The weekends off were great. I did my best at making up for lost time with my high school friends.
Dave, Rick, Craig and I were either fishin, huntin. Dirt biking, or just down on the Luckiamute, skippin’ rocks.
Music was still very much a part of my life. Pat and I were best friends and I continued to hang out at his place and play the guitar and bass. There came a point when the student was teaching the teacher. We would take our guitars to backyard gatherings like BBQs and birthday parties and on occasion, we’d be over at Beau’s playing bluegrass.
I really loved the down home feel of bluegrass music. I went ahead and bought a banjo from Ray down at Music West and set about learning some songs. Pat, of course, could pick a little banjo and taught me how to play ‘Cripple Creek’, ‘The Ballad of Jed Clampet’, and ‘Dueling Banjos’. I never took the time to go further with the banjo, but I did have one fantastic experience playing those three songs.
Craig was in the drama class in our senior year. Rick and Dave and I gave him so much crap about that, too. “Whatcha takin’ next semester, Craig, --sewing –knitting? Hahahaha.”
“SHUTTUP YOU ASSHOLES!!!”
Craig enjoyed his drama class and somehow roped me into playing a bit part in the senior play. The play was called “Hillbilly Weddin’,” and the only reason they wanted me in the play was to have me pick the banjo just before the last act.
There was an underclassman that played a real kick-ass bluegrass acoustic. His family had cut some albums and they were very good. I had to demand he play with me in order for me to even attempt this thing. I got my way, and Jim played backup for me.
Randy was a senior along with me and was a part of that trio, playing rhythm guitar. Randy didn’t quite fit with the feel of the music but he was there just the same. His folks bought him a new Martin D35 acoustic guitar with mother-of-pearl inlay. My God! That was a beautiful box. The solid spruce top was flawless and the solid rosewood on the sides and back were among the most stunning pieces of wood I’d ever seen. That guitar sang sweet music!
I don’t know whatever became of that guitar, but I do know what became of Randy. He parked his car one day, wondered out into the woods, and shot himself in the head.
I was terrified to sit on that stage with the spotlight right on me. Jim sat next to me and Randy was on the other side of him. There were nearly a thousand people in the bleachers and on chairs in the school gymnasium. With the lighting set the way it was, all I could see were the first two rows. The microphone must have been three feet away and behind it was a video camera. The pressure was intense. I was trembling on the inside like an earthquake.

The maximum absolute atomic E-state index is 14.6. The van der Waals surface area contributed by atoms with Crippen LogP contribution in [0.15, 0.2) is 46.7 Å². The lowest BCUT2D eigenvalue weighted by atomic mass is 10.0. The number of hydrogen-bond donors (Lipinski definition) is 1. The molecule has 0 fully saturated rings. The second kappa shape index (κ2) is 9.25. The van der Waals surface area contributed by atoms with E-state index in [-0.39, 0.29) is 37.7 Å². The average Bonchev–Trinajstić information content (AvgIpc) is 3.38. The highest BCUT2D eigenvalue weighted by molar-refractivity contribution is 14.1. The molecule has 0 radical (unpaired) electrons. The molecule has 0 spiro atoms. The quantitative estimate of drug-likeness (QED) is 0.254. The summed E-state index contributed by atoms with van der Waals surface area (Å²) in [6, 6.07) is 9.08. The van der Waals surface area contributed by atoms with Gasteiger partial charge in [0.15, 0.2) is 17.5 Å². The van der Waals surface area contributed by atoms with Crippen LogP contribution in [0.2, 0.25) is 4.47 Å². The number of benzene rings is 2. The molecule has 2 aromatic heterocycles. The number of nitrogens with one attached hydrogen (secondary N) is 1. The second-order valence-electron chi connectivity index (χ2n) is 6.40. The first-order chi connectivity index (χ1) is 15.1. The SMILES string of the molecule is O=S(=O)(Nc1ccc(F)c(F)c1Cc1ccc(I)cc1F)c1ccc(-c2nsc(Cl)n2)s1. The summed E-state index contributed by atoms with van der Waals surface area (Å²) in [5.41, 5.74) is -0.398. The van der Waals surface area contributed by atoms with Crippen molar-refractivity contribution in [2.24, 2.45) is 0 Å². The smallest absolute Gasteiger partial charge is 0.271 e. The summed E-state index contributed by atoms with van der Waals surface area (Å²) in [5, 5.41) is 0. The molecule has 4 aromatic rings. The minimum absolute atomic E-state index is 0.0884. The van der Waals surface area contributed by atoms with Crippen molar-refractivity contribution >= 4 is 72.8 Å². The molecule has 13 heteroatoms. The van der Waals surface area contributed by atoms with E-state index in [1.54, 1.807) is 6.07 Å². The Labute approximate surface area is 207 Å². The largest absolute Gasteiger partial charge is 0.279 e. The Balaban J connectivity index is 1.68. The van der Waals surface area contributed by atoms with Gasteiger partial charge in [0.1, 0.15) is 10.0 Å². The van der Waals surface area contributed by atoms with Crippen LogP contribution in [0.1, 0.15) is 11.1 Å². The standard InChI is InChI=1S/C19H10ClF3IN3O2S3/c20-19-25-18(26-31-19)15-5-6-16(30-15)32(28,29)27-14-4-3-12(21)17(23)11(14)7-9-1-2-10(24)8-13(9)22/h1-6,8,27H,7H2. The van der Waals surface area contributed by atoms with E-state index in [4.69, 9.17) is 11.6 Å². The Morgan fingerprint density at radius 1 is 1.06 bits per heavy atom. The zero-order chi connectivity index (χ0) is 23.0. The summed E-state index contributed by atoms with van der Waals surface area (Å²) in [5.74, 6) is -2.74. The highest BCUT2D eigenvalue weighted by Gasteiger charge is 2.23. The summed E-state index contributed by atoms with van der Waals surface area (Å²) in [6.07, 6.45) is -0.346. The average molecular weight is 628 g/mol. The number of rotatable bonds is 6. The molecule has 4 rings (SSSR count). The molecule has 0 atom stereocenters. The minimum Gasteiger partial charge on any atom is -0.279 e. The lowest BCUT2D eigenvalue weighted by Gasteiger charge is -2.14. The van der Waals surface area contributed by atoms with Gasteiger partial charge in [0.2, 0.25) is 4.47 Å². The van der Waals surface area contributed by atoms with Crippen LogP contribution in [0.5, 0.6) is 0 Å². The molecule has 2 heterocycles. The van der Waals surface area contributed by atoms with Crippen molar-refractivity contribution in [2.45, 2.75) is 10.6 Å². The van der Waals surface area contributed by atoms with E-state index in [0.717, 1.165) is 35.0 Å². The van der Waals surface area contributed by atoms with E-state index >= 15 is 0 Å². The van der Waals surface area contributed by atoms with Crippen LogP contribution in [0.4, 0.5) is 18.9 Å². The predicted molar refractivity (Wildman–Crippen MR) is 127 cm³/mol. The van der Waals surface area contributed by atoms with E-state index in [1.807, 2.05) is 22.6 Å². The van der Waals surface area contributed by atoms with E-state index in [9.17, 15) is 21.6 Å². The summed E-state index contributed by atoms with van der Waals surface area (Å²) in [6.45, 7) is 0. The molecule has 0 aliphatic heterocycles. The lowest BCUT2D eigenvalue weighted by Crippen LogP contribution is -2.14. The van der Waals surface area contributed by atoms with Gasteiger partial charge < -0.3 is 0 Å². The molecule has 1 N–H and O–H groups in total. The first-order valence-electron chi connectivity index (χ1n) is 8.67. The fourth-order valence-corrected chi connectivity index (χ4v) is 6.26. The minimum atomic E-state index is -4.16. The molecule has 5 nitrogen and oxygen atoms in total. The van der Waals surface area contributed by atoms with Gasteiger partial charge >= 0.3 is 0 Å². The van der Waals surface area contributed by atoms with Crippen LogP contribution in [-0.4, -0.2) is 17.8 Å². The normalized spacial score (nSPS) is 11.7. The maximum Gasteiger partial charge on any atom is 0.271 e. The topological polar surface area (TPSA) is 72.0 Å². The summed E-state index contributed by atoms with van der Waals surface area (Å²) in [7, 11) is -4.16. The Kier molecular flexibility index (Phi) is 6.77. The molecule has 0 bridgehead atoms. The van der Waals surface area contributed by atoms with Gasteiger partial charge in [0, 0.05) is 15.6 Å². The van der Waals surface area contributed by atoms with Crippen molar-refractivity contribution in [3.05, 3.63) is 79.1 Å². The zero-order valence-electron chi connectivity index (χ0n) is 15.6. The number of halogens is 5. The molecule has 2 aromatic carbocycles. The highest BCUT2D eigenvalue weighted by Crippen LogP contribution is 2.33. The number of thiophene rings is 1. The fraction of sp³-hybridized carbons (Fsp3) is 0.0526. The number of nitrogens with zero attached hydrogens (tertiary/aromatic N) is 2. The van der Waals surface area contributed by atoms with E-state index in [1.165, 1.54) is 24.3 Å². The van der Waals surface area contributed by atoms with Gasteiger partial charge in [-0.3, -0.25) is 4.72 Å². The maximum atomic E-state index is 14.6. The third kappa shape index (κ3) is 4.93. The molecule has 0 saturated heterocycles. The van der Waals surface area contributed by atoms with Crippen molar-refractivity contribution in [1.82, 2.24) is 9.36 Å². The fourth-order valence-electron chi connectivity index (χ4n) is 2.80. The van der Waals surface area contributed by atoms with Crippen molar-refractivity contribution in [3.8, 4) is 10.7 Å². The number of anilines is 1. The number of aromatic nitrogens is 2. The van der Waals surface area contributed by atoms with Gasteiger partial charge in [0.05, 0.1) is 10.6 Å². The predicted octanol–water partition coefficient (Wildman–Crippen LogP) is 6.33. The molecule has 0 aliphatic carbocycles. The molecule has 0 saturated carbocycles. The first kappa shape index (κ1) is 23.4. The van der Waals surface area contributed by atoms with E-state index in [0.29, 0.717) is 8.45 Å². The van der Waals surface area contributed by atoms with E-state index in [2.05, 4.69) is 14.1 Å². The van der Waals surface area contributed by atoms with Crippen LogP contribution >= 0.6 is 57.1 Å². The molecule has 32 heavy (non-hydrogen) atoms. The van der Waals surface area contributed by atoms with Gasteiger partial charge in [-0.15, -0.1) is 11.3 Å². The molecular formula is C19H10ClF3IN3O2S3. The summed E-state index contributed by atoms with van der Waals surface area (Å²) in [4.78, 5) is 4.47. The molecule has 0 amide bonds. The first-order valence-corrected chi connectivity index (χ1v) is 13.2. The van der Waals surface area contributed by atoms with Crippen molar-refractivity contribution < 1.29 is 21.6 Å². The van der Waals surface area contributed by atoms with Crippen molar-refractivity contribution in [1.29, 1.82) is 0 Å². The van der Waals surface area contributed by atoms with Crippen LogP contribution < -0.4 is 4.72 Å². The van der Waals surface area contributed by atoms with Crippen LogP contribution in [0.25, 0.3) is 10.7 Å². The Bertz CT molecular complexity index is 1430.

I had chosen my own words carefully and practiced them for days. My voice quivered on that first line, but then the sound system was so high quality that it helped me relax. I finished the introduction to the song and we kicked-it-in with ‘Dueling Banjos.’ When Jim and I got to the pickin’ part of the song, I could see the folks stomping their feet and clapping their hands to the music. A feeling of euphoria rushed through my body and washed all of my timidity away.
It was just a twenty minute gig and I had great fun doing it. When we finished and the crowd applauded, --I can’t even begin to describe the thrill I felt. I rode on that high for days.
When I told Pat about it, he smiled big with pride. He couldn’t have been happier for me. I also think he was a bit jealous.
When God puts a golden nugget in your mouth and says, “Go forth and use my gift,” you ought not spit it out.
Pat missed the lime lights and the folks. I sensed his yearning; and it nagged at him more than Sharlene ever could.
Rick, Craig, Dave and I graduated high school and Dave went on to college. He worked odd jobs on weekends to help himself through. He went to work for a logging company doing fire watch. Basically, he would go out to the operation after the loggers went home and stay the night to make sure that no rouge spark from a chainsaw smoldered in the underbrush and caught fire. He had access to a radio and a fire truck (just in case).